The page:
Drug resistance and resistance testing

This appendix looks at how HIV can develop resistance to antiretroviral drugs and how labs test for drug resistance.

At the base of drug resistance is the fact that HIV is a little sloppy about making copies of itself. The new copies often contain changes, called mutations. These small changes in the genetic material of the virus result in changes to the way the virus is put together. Some mutations may allow the virus to replicate even when antiretroviral drugs are being used. This ability to replicate in the presence of antiretroviral drugs is called drug resistance.

If the HIV in your body becomes resistant to one or more drugs, those drugs won’t work anymore. If you keep taking those medications, they won’t stop HIV from replicating and infecting cells in your body. Your viral load will increase and the damage to your body and immune system will increase. This situation is called treatment failure. To get HIV back under control, you and your doctor will likely switch your drug combination, but because you can’t re-use a drug the virus is resistant to, you will have fewer options to choose from.

Resistance to one drug can cause cross-resistance to other drugs in the same class, even if you haven’t taken those other drugs before. (For instance, most non-nukes are highly cross-resistant: if you are resistant to nevirapine, you’ll probably also be resistant to efavirenz, and vice versa.)

It is possible to become infected with a strain of HIV that is already resistant to certain drugs. Drug resistance can also happen when you end up with a small amount of drug in the body but not enough to fully suppress the virus. This can happen as a result of missing doses or not taking your antiretroviral drugs regularly. If you’re taking enough of a drug consistently, resistance is highly unlikely. It’s that middle ground—when you’re taking a drug, but not enough of it—that can lead to resistance. That’s why it’s so important to take your meds regularly and on schedule; this is called adherence. (For tips and tricks to sticking to your medication schedule, click here.)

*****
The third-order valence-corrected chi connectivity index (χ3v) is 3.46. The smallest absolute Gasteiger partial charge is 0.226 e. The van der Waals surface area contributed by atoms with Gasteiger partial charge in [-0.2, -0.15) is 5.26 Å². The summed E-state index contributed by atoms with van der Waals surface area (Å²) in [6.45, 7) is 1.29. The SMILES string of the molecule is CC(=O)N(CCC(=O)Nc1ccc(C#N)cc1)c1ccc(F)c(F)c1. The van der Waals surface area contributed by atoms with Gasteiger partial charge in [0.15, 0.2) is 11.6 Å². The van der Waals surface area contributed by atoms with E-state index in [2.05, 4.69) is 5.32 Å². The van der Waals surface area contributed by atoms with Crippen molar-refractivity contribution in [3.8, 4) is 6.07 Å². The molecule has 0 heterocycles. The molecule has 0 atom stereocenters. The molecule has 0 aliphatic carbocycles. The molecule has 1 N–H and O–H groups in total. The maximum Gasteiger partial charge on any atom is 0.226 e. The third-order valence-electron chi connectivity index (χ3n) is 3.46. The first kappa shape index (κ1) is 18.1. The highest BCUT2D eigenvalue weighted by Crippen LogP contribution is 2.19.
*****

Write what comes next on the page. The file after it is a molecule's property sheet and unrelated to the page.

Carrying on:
It is possible to do a blood test to check whether your HIV is resistant to any drugs. These tests may be useful in two situations:

  • Before you start treatment—drug-resistant HIV can be transmitted from one person to another, so it’s possible to have resistance to one or more anti-HIV drugs even if you have never taken any yourself.
  • If your treatment has failed—as shown by your viral load coming back up after becoming undetectable or by never becoming undetectable in the first place.

In either case, it makes sense to check whether you have virus that is resistant to any anti-HIV drugs and, if so, which ones. In Canada, genotypic tests are routinely used to identify drug resistance. Genotypic tests identify specific mutations in the virus that can lead to resistance to a particular drug.

There is another type of test called a phenotypic test, which measures the amount of drug needed to de-activate a sample of virus: the more drug that is needed, the more resistant the virus is. Phenotypic tests are not commonly used because they are considerably more difficult to run and few labs offer them. Phenotypic tests also take a lot longer to do than genotypic tests and are significantly more costly. There is no evidence to suggest that either type of test provides better results.

Both the genotypic and phenotypic tests have limitations. If you only have a small amount of virus that is resistant to a drug, the test may not detect it. As a result, the tests will be able to accurately tell you which drugs will not work for you, but they will not be able to say with certainty which drugs will work.